Sprint revealed today that it will launch its next-generation Direct Connect push-to-talk service, along with the compatible Kyocera DuraMax, starting October 2.
With the help of Qualcomm, the new Direct Connect platform works on Sprint's 3G CDMA network and allows for faster data speeds compared with the current Nextel iDEN network, which is being phased out in 2013. Another advantage to the next-gen service is broader coverage. Sprint says that by early 2012, Direct Connect is expected to match its CDMA voice coverage area, which is about three times the square miles covered by iDEN.
Aside from the usual push-to-talk functionality, Direct Connect will continue to offer call alert with text, Group Connect, Next Mail, availability notification, and the signature chirp sound to let you know that your call was successfully sent.
Of course, with the new service, you need new handsets and the Kyocera DuraMax will be the first compatible model. The rugged flip phone meets military specifications and comes with a 2-inch QVGA internal display, 1-inch monochrome external screen, a 3.2-megapixel camera, stereo Bluetooth, and a 1GB microSD card (supports up to 32GB). The cost of the phone is $69.99 with a two-year contract and after a $50 mail-in rebate.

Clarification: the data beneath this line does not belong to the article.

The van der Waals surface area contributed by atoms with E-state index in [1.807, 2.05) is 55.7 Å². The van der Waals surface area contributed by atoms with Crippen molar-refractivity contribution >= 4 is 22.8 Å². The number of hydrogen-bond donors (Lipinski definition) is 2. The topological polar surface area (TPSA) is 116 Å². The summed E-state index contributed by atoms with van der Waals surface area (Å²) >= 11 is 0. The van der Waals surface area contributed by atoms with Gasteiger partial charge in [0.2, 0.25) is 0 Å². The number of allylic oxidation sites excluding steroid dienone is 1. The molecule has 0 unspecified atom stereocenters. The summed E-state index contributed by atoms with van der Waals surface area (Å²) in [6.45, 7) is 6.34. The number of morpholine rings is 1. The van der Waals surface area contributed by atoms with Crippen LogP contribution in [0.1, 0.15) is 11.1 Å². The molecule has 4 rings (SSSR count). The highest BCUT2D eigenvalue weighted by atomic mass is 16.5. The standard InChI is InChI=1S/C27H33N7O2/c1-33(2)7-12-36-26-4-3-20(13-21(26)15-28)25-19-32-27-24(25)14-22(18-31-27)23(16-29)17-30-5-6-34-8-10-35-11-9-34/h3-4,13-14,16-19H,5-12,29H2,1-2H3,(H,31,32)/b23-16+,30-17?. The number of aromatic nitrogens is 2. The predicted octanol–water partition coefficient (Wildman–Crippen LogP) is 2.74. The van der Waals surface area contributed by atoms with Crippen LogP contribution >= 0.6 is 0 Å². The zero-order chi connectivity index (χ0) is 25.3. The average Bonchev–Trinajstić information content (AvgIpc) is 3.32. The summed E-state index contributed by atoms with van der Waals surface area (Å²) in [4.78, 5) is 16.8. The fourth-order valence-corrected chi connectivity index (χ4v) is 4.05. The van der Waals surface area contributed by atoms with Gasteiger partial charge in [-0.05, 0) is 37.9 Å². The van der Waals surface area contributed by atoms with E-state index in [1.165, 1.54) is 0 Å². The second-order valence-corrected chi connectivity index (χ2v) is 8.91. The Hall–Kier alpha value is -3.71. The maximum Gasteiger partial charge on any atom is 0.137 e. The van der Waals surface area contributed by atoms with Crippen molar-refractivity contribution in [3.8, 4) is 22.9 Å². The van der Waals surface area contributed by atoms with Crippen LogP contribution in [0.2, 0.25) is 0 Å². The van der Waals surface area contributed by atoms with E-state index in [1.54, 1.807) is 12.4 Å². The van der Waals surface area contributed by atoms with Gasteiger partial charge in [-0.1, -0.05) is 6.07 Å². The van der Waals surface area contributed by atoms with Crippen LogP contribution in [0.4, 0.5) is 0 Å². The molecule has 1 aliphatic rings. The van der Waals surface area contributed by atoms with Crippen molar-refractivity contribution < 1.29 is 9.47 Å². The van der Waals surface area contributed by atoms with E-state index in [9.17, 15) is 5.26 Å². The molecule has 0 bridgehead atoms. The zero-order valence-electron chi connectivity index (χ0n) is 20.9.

In addition to the DuraMax, Sprint will offer the Kyocera DuraCore by the end of the year and an Android-based Direct Connect device from Motorola in Q4. Pricing and release dates for the two models were not given at this time.